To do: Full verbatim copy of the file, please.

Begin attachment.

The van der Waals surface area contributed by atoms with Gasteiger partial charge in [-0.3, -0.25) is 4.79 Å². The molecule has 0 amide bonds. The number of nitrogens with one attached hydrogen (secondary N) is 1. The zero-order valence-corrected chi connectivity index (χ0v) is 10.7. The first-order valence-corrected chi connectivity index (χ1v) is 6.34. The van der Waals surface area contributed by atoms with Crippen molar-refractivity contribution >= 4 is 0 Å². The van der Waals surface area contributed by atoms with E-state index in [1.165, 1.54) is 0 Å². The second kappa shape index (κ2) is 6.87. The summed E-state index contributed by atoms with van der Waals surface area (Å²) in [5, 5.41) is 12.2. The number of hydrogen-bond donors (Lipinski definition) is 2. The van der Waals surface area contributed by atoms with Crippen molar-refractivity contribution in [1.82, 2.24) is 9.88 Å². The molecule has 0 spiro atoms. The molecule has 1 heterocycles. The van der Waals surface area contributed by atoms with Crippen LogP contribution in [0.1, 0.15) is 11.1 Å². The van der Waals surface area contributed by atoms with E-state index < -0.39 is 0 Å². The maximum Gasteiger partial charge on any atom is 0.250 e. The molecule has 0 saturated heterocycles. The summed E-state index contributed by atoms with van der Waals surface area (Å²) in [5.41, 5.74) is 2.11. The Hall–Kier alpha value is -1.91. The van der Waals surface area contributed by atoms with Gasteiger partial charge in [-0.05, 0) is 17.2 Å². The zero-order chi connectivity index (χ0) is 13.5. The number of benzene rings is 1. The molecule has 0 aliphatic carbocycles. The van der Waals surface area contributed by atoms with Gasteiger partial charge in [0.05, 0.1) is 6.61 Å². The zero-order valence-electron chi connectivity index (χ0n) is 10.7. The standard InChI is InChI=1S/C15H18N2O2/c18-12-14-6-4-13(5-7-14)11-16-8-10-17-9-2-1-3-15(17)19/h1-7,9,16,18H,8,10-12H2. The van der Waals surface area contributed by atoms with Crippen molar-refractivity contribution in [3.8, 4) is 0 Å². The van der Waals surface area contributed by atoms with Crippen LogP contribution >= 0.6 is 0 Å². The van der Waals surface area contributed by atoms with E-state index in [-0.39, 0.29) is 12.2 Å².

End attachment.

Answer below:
The van der Waals surface area contributed by atoms with Gasteiger partial charge in [-0.3, -0.25) is 4.79 Å². The molecule has 0 amide bonds. The number of nitrogens with one attached hydrogen (secondary N) is 1. The zero-order valence-corrected chi connectivity index (χ0v) is 10.7. The first-order valence-corrected chi connectivity index (χ1v) is 6.34. The van der Waals surface area contributed by atoms with Crippen molar-refractivity contribution >= 4 is 0 Å². The van der Waals surface area contributed by atoms with E-state index in [1.165, 1.54) is 0 Å². The second kappa shape index (κ2) is 6.87. The summed E-state index contributed by atoms with van der Waals surface area (Å²) in [5, 5.41) is 12.2. The number of hydrogen-bond donors (Lipinski definition) is 2. The van der Waals surface area contributed by atoms with Crippen molar-refractivity contribution in [1.82, 2.24) is 9.88 Å². The molecule has 0 spiro atoms. The molecule has 1 heterocycles. The van der Waals surface area contributed by atoms with Crippen LogP contribution in [0.1, 0.15) is 11.1 Å². The van der Waals surface area contributed by atoms with E-state index < -0.39 is 0 Å². The maximum Gasteiger partial charge on any atom is 0.250 e. The molecule has 0 saturated heterocycles. The summed E-state index contributed by atoms with van der Waals surface area (Å²) in [5.41, 5.74) is 2.11. The Hall–Kier alpha value is -1.91. The van der Waals surface area contributed by atoms with Gasteiger partial charge in [-0.05, 0) is 17.2 Å². The zero-order chi connectivity index (χ0) is 13.5. The number of benzene rings is 1. The molecule has 0 aliphatic carbocycles. The van der Waals surface area contributed by atoms with Gasteiger partial charge in [0.05, 0.1) is 6.61 Å². The zero-order valence-electron chi connectivity index (χ0n) is 10.7. The standard InChI is InChI=1S/C15H18N2O2/c18-12-14-6-4-13(5-7-14)11-16-8-10-17-9-2-1-3-15(17)19/h1-7,9,16,18H,8,10-12H2. The van der Waals surface area contributed by atoms with Crippen molar-refractivity contribution in [3.8, 4) is 0 Å². The van der Waals surface area contributed by atoms with Crippen LogP contribution >= 0.6 is 0 Å². The van der Waals surface area contributed by atoms with E-state index in [-0.39, 0.29) is 12.2 Å².